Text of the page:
McDonald’s Will Spend $3B in 2014 to Build More Golden Arches


McDonald’s (NYSE:MCD) offered an updated spending forecast for 2014 Thursday, and reported that it plans to spend $2.9 billion to $3 billion next year as it opens 1,500 to 1,600 new restaurants and remodels about 1,000 others. According to Reuters, this reduction in spending is similar to the one McDonald’s has endured this year as it faces falling same-store sales and weakened demand, but the company hopes to better turn things around next year as it continues innovating and rolling out new products.

Consumers first learned of McDonald’s trimmed 2013 capital spending outlook last month when the world’s largest hamburger chain reported that it was cutting its figure by $100 million to $3 billion. The company was forced to moderate its outlook and delay restaurant opening on account of struggling stores in China and other emerging markets, and McDonald’s also isn’t faring much better in the U.S., where fast-food consumers are increasingly showing more interest in other chains like Chipotle (NYSE:CMG) and Panera (NASDAQ:PNRA). Despite the company’s best efforts, its sales have still suffered, leaving it no choice but to cut spending outlooks until gains can once again be revived.

The Oak Brook, Illinois-based company also offered 2014 forecasts for commodity costs and other expenses Thursday, and Reuters reports that the chain expects commodity costs to increase 1 to 2 percent in the U.S. in 2014, and 1.5 to 2 percent in Europe. Add to that a general and administrative cost jump of about $200 million thanks to heightened employee expenses and costs associated with the Winter Olympics, it becomes increasingly clear why the fast food company is already having to cut spending now.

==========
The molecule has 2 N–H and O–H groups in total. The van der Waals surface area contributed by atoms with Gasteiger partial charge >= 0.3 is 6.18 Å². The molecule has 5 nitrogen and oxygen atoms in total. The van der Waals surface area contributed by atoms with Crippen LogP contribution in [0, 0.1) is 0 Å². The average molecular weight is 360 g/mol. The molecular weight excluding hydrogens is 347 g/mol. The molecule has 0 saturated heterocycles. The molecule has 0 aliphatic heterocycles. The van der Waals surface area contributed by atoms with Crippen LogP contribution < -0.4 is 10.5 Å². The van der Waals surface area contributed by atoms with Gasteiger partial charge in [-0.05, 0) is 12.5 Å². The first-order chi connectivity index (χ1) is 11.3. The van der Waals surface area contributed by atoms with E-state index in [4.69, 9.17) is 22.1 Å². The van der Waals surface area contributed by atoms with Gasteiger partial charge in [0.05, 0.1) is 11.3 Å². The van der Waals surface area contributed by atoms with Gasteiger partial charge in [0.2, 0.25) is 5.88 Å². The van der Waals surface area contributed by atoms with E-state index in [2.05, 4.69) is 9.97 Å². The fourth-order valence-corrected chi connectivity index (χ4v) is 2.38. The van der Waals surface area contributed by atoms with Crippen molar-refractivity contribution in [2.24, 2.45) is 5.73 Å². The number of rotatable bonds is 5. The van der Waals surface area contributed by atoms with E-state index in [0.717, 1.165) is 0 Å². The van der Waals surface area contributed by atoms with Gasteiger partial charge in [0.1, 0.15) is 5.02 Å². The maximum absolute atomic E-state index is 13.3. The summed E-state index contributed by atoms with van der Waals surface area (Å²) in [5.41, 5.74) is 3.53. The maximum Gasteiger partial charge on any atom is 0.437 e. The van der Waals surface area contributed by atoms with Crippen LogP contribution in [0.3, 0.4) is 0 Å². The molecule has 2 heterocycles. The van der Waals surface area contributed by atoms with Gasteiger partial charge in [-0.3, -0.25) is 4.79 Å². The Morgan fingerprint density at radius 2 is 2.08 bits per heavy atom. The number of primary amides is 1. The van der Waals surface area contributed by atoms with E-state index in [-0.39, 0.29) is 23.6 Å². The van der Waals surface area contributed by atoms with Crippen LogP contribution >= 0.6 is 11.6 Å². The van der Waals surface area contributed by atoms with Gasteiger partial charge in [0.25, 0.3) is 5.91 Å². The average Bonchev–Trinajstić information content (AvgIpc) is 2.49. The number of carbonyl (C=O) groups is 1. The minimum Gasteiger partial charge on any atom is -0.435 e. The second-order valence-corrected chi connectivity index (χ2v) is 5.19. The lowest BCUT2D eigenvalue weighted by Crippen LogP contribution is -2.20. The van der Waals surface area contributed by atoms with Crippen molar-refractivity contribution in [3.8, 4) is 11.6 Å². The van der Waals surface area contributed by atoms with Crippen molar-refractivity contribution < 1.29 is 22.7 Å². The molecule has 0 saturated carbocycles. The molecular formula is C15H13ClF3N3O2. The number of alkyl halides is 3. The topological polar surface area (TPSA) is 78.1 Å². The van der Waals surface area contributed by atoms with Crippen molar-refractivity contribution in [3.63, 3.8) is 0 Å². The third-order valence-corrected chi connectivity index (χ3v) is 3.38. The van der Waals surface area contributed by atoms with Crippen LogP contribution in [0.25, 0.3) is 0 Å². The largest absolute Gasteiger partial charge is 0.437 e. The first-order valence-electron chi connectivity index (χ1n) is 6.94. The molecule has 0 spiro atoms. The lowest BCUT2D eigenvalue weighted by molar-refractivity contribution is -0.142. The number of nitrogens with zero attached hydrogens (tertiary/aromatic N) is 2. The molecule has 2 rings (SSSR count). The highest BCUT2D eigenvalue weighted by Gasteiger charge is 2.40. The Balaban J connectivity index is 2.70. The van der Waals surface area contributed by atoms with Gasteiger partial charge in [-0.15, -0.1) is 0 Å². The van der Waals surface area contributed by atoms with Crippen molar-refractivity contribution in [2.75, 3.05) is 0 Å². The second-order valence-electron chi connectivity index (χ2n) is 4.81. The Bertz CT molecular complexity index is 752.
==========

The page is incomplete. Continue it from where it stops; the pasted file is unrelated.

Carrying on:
Following the forecast, McDonald’s shares were down 1.10 percent midday Friday, sitting at $96.47 as of 1:15 p.m. The fast food chain has long enjoyed significant success ever since its origination in 1955, but investors are growing increasingly leery that its domination over the fast food world may be coming to an end as the market becomes saturated, and more health-conscious consumers find themselves supporting the efforts of companies that promise fresh and healthy ingredients.

Nonetheless, McDonald’s still stood by its 2014 same-restaurant sales growth forecast Thursday, and maintained predictions that the figure will come in at 3 to 5 percent. The chain expects an operating income growth of 6 to 7 percent, and return on invested capital in the high teen percentages.

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